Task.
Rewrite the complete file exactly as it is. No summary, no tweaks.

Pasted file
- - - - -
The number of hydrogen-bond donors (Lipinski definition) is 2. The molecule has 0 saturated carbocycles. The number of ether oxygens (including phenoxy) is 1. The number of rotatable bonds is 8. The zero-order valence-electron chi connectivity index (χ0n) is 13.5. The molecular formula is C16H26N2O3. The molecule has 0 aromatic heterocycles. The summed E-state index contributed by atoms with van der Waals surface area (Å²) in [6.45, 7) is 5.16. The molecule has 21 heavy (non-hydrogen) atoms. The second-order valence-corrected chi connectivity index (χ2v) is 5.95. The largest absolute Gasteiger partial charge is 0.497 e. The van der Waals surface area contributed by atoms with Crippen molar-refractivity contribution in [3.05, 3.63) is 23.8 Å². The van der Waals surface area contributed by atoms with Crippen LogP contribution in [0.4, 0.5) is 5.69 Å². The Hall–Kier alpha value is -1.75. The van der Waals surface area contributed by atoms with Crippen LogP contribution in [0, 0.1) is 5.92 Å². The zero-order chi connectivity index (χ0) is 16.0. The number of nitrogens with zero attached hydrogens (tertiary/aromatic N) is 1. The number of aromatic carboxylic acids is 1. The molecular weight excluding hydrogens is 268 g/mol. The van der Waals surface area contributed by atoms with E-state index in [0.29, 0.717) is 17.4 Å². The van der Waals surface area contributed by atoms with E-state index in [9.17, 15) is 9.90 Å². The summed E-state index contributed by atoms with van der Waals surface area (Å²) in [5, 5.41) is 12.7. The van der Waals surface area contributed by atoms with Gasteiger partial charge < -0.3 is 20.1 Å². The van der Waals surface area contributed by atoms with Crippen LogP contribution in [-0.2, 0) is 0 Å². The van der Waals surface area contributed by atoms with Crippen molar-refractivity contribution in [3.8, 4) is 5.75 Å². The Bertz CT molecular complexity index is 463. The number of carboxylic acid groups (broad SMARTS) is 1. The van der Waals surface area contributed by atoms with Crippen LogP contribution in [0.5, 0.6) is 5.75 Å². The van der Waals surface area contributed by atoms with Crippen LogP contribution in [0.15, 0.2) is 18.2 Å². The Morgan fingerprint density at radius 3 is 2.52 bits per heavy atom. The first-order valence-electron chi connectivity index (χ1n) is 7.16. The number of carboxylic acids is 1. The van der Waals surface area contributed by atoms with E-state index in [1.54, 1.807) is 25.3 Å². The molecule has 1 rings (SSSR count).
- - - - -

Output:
The number of hydrogen-bond donors (Lipinski definition) is 2. The molecule has 0 saturated carbocycles. The number of ether oxygens (including phenoxy) is 1. The number of rotatable bonds is 8. The zero-order valence-electron chi connectivity index (χ0n) is 13.5. The molecular formula is C16H26N2O3. The molecule has 0 aromatic heterocycles. The summed E-state index contributed by atoms with van der Waals surface area (Å²) in [6.45, 7) is 5.16. The molecule has 21 heavy (non-hydrogen) atoms. The second-order valence-corrected chi connectivity index (χ2v) is 5.95. The largest absolute Gasteiger partial charge is 0.497 e. The van der Waals surface area contributed by atoms with Crippen molar-refractivity contribution in [3.05, 3.63) is 23.8 Å². The van der Waals surface area contributed by atoms with Crippen LogP contribution in [0.4, 0.5) is 5.69 Å². The Hall–Kier alpha value is -1.75. The van der Waals surface area contributed by atoms with Crippen LogP contribution in [0, 0.1) is 5.92 Å². The zero-order chi connectivity index (χ0) is 16.0. The number of nitrogens with zero attached hydrogens (tertiary/aromatic N) is 1. The number of aromatic carboxylic acids is 1. The molecular weight excluding hydrogens is 268 g/mol. The van der Waals surface area contributed by atoms with E-state index in [0.29, 0.717) is 17.4 Å². The van der Waals surface area contributed by atoms with E-state index in [9.17, 15) is 9.90 Å². The summed E-state index contributed by atoms with van der Waals surface area (Å²) in [5, 5.41) is 12.7. The van der Waals surface area contributed by atoms with Gasteiger partial charge < -0.3 is 20.1 Å². The van der Waals surface area contributed by atoms with Crippen LogP contribution in [-0.2, 0) is 0 Å². The van der Waals surface area contributed by atoms with Crippen molar-refractivity contribution in [3.8, 4) is 5.75 Å². The Bertz CT molecular complexity index is 463. The number of carboxylic acid groups (broad SMARTS) is 1. The van der Waals surface area contributed by atoms with Crippen LogP contribution in [0.5, 0.6) is 5.75 Å². The van der Waals surface area contributed by atoms with Crippen LogP contribution in [0.15, 0.2) is 18.2 Å². The Morgan fingerprint density at radius 3 is 2.52 bits per heavy atom. The first-order valence-electron chi connectivity index (χ1n) is 7.16. The number of carboxylic acids is 1. The van der Waals surface area contributed by atoms with E-state index in [1.54, 1.807) is 25.3 Å². The molecule has 1 rings (SSSR count).